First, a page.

Drawing primarily from previously unpublished manuscripts in the Ralph Waldo Emerson Memorial Association Collection in the Houghton Library at Harvard University, recent editions of Emerson’s correspondence, journals and notebooks, sermons, and early lectures have provided authoritative texts that inspire readers to consider Emerson’s place in American culture afresh. The two-volume Later Lectures of Ralph Waldo Emerson, 1843–1871, presents the texts of forty-eight complete and unpublished lectures delivered during the crucial middle years of Emerson’s career. They offer his thoughts on New England and “Old World” history and culture, poetic theory, education, the history and uses of intellectas well as his ideas on race relations and women’s rights, subjects that sparked many debates. These final volumes contain some of Emerson’s most timelessly relevant work and are sure to engage and inform any reader interested in discovering one of our country’s greatest intellectuals.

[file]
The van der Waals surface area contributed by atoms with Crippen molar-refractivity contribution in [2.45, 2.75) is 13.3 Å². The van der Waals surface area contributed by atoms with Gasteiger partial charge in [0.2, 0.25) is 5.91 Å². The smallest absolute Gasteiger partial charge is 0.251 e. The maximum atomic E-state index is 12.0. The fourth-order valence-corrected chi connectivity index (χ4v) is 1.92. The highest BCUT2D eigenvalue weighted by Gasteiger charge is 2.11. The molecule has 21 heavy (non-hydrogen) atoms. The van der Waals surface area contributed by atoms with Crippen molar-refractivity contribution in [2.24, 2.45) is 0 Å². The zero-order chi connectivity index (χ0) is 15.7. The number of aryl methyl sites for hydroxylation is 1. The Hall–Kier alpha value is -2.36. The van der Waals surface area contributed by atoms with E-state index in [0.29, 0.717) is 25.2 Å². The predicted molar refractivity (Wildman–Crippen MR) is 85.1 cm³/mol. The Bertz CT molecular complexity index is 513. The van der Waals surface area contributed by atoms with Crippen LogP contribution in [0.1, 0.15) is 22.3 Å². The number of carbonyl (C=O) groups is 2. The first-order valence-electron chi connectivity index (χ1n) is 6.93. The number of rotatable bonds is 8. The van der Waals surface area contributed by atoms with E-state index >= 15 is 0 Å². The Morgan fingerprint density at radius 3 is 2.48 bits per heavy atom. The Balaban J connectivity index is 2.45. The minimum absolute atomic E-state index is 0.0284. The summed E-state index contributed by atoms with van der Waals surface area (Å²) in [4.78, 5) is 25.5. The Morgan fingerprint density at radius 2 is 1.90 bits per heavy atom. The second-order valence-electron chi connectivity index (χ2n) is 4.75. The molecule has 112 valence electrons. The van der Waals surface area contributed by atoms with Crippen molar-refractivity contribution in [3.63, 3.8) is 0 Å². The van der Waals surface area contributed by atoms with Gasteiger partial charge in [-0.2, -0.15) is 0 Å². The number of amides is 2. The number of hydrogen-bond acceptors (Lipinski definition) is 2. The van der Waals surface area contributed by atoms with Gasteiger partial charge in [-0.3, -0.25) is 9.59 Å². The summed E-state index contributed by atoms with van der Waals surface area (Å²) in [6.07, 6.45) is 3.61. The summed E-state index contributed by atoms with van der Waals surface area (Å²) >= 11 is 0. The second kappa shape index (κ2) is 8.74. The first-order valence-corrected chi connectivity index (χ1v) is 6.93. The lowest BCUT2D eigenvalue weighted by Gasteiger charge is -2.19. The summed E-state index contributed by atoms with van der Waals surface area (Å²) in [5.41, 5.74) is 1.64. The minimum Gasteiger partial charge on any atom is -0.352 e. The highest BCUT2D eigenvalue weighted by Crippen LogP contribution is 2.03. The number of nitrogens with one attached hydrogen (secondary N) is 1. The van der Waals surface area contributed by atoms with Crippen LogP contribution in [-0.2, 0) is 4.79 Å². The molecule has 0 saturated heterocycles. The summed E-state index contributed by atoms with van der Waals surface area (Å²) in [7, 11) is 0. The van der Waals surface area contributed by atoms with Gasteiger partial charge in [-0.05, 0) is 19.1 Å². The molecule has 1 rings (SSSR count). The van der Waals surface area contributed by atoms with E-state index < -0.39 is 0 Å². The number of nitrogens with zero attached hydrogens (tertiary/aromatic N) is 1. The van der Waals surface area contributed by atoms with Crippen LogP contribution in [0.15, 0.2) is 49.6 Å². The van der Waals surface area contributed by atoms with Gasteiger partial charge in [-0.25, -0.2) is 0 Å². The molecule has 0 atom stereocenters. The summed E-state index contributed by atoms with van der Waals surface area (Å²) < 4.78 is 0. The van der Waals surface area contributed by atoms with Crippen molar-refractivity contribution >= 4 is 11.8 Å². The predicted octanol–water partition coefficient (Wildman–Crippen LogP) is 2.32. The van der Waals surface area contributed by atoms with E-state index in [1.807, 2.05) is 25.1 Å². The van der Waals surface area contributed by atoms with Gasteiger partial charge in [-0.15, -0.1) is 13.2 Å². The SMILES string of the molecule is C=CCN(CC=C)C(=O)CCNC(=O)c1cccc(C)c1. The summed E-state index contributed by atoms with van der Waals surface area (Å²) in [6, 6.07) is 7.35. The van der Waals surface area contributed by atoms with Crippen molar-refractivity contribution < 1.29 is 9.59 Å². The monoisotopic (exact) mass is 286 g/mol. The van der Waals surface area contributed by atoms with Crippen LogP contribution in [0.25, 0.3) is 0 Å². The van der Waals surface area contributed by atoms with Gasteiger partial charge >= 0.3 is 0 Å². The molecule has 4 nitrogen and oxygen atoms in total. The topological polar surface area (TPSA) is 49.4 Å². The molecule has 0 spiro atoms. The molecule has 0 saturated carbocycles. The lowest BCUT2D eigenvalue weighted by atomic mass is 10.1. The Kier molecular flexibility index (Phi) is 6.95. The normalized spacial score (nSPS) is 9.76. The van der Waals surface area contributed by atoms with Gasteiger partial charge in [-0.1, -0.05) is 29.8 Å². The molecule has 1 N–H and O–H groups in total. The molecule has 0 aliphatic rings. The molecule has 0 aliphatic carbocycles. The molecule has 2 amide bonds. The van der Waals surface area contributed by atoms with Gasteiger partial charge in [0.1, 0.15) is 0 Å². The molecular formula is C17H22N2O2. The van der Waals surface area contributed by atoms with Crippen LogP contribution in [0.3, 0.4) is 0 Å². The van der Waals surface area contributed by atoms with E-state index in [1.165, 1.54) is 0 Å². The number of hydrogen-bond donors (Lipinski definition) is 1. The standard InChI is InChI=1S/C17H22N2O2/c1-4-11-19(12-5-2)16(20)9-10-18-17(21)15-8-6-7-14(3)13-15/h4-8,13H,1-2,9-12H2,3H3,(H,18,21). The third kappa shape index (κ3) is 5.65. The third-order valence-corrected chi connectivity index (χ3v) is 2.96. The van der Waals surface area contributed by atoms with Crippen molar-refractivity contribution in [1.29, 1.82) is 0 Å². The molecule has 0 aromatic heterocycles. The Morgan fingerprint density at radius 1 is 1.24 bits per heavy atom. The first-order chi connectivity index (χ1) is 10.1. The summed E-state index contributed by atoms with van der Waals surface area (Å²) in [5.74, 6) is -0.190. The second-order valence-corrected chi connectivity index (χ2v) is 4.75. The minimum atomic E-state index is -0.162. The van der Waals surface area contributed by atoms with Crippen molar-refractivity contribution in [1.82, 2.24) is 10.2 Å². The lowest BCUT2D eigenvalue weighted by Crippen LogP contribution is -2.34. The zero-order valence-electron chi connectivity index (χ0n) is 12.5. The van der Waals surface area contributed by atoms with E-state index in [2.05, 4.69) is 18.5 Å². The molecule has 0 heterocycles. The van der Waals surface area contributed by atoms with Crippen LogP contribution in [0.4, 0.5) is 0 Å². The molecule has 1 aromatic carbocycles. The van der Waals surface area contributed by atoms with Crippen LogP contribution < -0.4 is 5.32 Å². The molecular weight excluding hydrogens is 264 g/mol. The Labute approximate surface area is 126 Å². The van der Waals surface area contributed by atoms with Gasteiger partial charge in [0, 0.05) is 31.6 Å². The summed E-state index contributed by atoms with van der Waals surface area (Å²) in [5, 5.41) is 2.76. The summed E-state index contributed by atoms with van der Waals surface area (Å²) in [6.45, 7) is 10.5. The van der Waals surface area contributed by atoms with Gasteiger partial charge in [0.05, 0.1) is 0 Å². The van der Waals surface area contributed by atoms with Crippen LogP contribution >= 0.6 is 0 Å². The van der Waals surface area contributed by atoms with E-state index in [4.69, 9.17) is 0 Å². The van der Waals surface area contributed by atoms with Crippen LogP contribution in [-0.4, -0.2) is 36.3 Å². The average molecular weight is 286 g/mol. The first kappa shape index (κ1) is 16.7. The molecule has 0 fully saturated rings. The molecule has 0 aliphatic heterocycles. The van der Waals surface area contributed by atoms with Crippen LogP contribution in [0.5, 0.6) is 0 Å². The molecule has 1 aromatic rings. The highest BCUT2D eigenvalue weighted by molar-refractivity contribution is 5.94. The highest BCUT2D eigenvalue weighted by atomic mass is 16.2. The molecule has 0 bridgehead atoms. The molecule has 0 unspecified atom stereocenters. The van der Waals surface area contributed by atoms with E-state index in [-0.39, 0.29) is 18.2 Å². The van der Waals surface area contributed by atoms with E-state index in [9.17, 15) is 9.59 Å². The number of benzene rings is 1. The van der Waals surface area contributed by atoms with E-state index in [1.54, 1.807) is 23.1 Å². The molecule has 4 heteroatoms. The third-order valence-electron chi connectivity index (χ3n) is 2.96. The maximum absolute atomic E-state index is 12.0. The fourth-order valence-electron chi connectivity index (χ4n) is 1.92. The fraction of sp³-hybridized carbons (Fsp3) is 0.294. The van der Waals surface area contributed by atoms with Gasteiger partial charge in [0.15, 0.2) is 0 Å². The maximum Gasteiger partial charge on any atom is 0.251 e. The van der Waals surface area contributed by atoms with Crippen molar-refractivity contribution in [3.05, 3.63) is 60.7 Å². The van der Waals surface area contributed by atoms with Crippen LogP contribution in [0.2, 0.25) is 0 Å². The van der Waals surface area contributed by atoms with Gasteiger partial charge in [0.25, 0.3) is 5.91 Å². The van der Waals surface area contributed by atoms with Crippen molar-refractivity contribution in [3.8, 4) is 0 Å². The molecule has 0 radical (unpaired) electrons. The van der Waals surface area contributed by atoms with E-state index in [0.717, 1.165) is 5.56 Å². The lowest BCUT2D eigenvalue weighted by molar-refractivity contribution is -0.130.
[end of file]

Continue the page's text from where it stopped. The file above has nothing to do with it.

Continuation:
The following sections, although appearing only in the volume designated, contain information that pertains to both volumes and are available on the University of Georgia Press website.
Volume 1: 1843–1854 contains:
Works Frequently Cited
Historical and Textual Introduction
Volume 2: 1855–1871 contains:
Manuscript Sources of Emerson’s Later Lectures in the Houghton Library of Harvard University
Index to Works by Emerson